Seven Republicans joined all the Democrats in voting for conviction.

 

Do you think the Senate should have convicted Trump?

 

Trump Senate Trial Starts Today

The Senate begins deliberating the fate of Donald Trump today. Senators are beginning their trial of the former president after the House of Representatives impeached him last month.

 

House impeachment managers will be laying out a case that Trump’s words on January 6 incited the Capitol riot that led to the death of two police officers as well as widespread destruction. The president’s lawyers, however, have argued in legal briefs that the trial is unconstitutional and, regardless, Trump’s words are protected by the First Amendment.


This is the first trial of a former president. While he was impeached while still in office, Senate Majority Leader Mitch McConnel refused to call the Senate back into session to hold the trial before President Biden was inaugurated. Chief Justice John Roberts, who would preside over a trial of a sitting president, has declined to participate. This gives the president’s lawyers room to argue that the trial is illegitimate, which they support by also pointing to language in the Constitution that talks about removal from office being the penalty for a Senate trial.

 

The House impeachment managers disagree with that view. They note that the Senate has held trials for other impeached officials who left office. They also point to language in the Constitution that says that another penalty for a guilty verdict is disqualification from holding future office. In late January, the Senate voted 55-45 to reject a point of order raised by Sen. Rand Paul (R-KY) that a Senate trial of a former president is unconstitutional.

 

It is unclear how long the Senate trial will take. Two-thirds of the senators must vote to convict Trump in order to find him guilty.

 

Do you think the Senate trial of former president Trump is unconstitutional?

House Votes to Strip Rep. Marjorie Taylor Greene of Committee Assignments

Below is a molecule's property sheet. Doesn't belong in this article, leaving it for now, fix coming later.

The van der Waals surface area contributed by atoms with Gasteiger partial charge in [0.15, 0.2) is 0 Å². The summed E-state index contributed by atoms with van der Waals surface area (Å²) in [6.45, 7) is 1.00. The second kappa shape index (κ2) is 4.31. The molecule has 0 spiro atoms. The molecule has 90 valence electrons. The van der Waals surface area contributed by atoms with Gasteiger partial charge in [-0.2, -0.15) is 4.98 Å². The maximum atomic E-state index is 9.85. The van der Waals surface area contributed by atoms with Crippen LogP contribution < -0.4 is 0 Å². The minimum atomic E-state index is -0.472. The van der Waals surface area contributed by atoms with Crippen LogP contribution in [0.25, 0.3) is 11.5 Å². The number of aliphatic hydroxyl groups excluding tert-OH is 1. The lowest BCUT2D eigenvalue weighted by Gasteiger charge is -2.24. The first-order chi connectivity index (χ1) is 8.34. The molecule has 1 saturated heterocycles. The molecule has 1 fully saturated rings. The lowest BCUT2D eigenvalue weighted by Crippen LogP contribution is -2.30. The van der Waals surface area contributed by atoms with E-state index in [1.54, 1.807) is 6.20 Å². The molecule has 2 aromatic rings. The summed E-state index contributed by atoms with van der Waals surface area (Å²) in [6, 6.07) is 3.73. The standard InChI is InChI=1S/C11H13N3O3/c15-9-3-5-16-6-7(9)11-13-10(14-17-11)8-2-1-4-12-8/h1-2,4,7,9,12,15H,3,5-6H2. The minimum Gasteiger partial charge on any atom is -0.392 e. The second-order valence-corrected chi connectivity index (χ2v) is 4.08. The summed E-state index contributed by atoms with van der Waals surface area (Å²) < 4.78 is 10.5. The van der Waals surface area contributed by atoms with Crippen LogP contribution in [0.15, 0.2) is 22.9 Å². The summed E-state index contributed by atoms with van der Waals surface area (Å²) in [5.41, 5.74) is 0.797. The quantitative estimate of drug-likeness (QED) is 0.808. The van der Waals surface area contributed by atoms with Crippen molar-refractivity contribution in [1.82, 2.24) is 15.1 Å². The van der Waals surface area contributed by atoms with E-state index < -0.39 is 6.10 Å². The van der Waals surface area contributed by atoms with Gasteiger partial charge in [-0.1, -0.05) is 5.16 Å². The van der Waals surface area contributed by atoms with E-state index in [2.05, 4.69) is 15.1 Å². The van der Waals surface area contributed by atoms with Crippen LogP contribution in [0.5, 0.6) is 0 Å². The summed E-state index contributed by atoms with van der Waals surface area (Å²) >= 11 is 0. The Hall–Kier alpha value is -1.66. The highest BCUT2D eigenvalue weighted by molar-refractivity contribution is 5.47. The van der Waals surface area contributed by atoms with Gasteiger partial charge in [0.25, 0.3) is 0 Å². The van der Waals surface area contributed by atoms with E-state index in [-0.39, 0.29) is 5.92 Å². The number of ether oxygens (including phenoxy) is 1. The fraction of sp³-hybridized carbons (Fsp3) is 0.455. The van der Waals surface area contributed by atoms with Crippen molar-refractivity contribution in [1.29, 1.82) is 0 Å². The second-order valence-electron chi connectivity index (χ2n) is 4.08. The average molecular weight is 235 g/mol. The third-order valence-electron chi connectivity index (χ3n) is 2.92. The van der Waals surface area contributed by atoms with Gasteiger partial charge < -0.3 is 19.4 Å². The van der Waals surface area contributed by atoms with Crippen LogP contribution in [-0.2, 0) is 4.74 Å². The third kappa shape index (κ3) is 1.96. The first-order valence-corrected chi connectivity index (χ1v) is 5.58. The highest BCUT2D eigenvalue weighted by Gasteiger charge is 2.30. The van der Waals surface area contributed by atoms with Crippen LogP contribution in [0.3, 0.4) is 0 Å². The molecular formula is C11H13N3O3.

In a rarely-taken step, the House of Representatives voted today to remove Rep. Marjorie Taylor Greene of her assignments to the Education and Labor Committee and the Budget Committee.

 

By a vote of 230-199, House members approved a resolution that ended Taylor Greene's brief tenure on these two committees. The freshman Republican from Georgia had been sworn in on January 3 and received her committee assignments later that month. 

 

This vote came in the wake of reports detailing Taylor Greene's long history of controversial remarks and actions. In the past, she had expressed support for the QAnon conspiracy theory, indicated that she believed that Muslims could not serve in the U.S. Congress, and raised questions about whether a space laser had started a forest fire in California. In a speech on the House floor, she said that she no longer believes some of these things.

 

Republicans in the House have condemned Taylor Greene's past statements, but they decided not to take action on her committee assignments. These assignments are determined by party leadership and when members of the House have been removed from committees in the past, it has been by party leadership. With the Republicans failing to do this, Speaker Nancy Pelosi said it was up to the full House to vote on the matter.

 

Those who supported the action against Taylor Greene argue that the House should take the action to express its strong disagreement with her statements. Some House members said they feel unsafe around Taylor Greene and argue that she does not belong in the House at all. Republicans said they do not support her more extreme views, but the people of Georgia elected her and it is not up to other House members to punish her for actions taken prior to her joining that body.

 

Do you think the House should have taken away Rep. Marjorie Taylor Greene's committee assignments?

 

 

House to Fine Members who Evade Metal Detectors